So the wait on a decision from the EFL goes on, and now we have Lisa Nandy muddying the waters demanding exclusively be lifted. Just let the process finish before getting other bidders involved! Joe Garner’s off to India, and you can’t blame him for getting something more secure than Latics at the moment. On the pitch, let’s face it Oxford could and should have been out of sight by half-time at the weekend, but Bristol Rovers in midweek was a lot better performance. Let’s not get carried away, everyone at the club is doing their best in trying circumstances. All we can hope for is the end of administration is just around the corner, and we can start the process of rebuilding.

Barry Worthington:

I really do hope I am writing this prematurely and a solution is found to the current situation regarding the stagnation of progress around the sale of the club. If not by this weekend, then by next weekend at the latest. My big fear is the time issue, and and are we now running out of time. It has certainly hit me this past few days. The current squad, although seemingly not good enough judging on results so far, is better than no squad at all. With what is on the horizon contract-wise, we could be in a very sticky situation come February 1. The bombshell that dropped on the July 1 this year has turned into a living nightmare. We are witnessing the slow death of our club, and it is torturous. Sitting adrift at the bottom of the League One table, just two league wins all season with one draw, and on a run of 12 without a win in all competitions paints a desperate picture of where we are at. The squad, which was threadbare to start with, has been decimated by injuries, we are facing uncertain times and, unless there are dramatic changes to the squad, having some quality in depth and a little bit of good fortune, we are heading into League Two. Where do those changes come from?

If we continue with this ridiculous stalemate, they won’t come at all, in fact I can see it becoming worse. Of the current squad, three players – Will Keane, Dan Gardner, Viv Solomon-Otabor – are on short-term deals that end in January. A further four – Tom James, Darnell Johnson, Curtis Tilt, Matty Palmer – are on loan deals also end in January. Add to that Gavin Massey, Jamie Jones, both Evans’, Kal Naismith, Emeka Obi, Tom Pearce,Alex Perry and Chris Merrie being in the final six months of their contracts, it is a seriously worrying scenario we are facing. With Joe Garner following Danny Fox and Anthony Pilkington to India, any bid for the likes of Evans, Naismith and Massey would surely also be accepted to keep some income flow. Starting a new season with such a dramatic turn over of playing staff would have us immediately on the back foot. If we are starting that season in League Two, God help us as to where we end up. You may argue the squad needs overhauling and I would not disagree. But with no money and the club on its backside in administration, that simply isn’t going to happen. All very much hypothetical, of course, but the potential for more heartache shouldn’t be lost on any of us. The EFL must make a decision, and make it soon – or this could become a reality. If the Spanish bid is good, then pass it, and let’s get some stability into the club before it is too late. If not, then move on and do that quickly...because time is running out.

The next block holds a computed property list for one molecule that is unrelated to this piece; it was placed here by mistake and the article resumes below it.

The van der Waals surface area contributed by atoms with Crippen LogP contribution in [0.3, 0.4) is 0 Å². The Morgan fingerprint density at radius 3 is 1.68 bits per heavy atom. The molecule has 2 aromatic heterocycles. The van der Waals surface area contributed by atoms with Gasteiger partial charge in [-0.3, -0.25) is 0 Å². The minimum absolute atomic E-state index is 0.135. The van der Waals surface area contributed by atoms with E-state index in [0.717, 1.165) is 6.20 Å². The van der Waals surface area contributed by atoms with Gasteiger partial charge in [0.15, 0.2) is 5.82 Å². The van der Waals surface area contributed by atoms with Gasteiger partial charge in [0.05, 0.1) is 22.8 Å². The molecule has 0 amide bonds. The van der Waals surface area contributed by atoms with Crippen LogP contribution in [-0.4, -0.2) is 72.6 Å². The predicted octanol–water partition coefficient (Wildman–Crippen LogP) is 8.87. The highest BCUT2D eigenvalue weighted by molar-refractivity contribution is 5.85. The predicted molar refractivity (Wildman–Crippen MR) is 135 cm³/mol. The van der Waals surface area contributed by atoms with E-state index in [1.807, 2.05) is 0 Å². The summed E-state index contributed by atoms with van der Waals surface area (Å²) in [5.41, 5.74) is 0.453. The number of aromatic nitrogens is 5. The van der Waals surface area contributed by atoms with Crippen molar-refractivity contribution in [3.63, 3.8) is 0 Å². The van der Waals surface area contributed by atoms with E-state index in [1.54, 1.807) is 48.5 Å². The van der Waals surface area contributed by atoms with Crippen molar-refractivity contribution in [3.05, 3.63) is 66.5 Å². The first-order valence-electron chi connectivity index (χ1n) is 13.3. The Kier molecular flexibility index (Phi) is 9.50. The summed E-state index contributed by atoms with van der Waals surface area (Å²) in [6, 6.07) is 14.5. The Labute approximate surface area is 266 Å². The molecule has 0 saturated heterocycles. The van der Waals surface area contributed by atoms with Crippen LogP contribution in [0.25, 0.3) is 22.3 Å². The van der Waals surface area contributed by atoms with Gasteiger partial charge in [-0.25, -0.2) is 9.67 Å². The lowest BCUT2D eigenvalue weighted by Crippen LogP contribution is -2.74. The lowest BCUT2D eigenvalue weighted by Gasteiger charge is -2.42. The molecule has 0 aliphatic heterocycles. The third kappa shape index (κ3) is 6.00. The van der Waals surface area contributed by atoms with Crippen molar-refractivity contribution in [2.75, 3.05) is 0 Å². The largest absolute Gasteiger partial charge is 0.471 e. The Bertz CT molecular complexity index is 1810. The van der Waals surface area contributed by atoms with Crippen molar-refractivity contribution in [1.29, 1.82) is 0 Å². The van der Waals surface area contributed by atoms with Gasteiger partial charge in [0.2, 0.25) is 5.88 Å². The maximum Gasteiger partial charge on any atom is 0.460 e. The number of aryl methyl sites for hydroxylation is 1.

Matt Auffrey:

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Over 300 million Americans will celebrate our Thanksgiving holiday this week and, if they’re anything like me, they will take a few too many bites of turkey, sip a few too many fall ales, and spend a few too many hours on the couch watching (American) football. While partaking in our annual tradition of overconsumption, I also hope to spend some time reflecting upon areas of gratitude in my life. Latics football has played a major role in my identity and livelihood for the past year. Across the pond, I’ve spent a fair amount of money purchasing match passes, patronising the local pub that hosts Latics watch parties, and updating my wardrobe with new shipments from the club shop – all of this from before the pandemic. Since we’ve entered administration, the in-person watch parties have ceased to exist, the match passes have become more expensive, and many of us have gained more enjoyment from watching the progress of our club fundraiser than from watching the progress of the team on the pitch. I have no qualms about the money I’ve spent supporting Latics, as I am very fortunate to have the disposable income that allows me to experience the club as closely as I do. The time I have invested in following Latics over this past year represents a far greater commitment.

Many of us have spent so many hours analysing social media posts, news articles, and video interviews over the past six months that we could easily be halfway through a doctoral dissertation if we wrote down our findings from the club’s happenings in a single space. We’ve argued, we’ve joked, we’ve lamented our situation and have cast wishes followed by doubts about the future of our club. We’ve cried for help in every corner of the globe where Latics fans step foot. In the midst of it all, the essential question still arises: ‘What am I thankful for as a Latics fan?’ The United States is a sports-obsessed country. Many of us hold lifelong allegiances to multiple franchises across multiple professional sports leagues. If you played amateur (American) football at the secondary school level in the state of Ohio, where I grew up, it was a regular feat to play in front of crowds that exceeded 5,000 people by the time were 15 years old. However, there is nothing that could describe the enamorment that occurred when I discovered Wigan Athletic over a decade ago. Through four relegations, two promotions, and the greatest cup run I could ever imagine, there is no sporting experience I would trade for my journey as a Latics fan. Even without owners, without our team captain, without a win in 12 matches, and without security of any kind, I can still appreciate the past, while being infuriated with the present, and dejected about the future. This past year has provided the ultimate heart test for fans and, through it all, I am thankful for the ability to love a club as much as I love Wigan Athletic.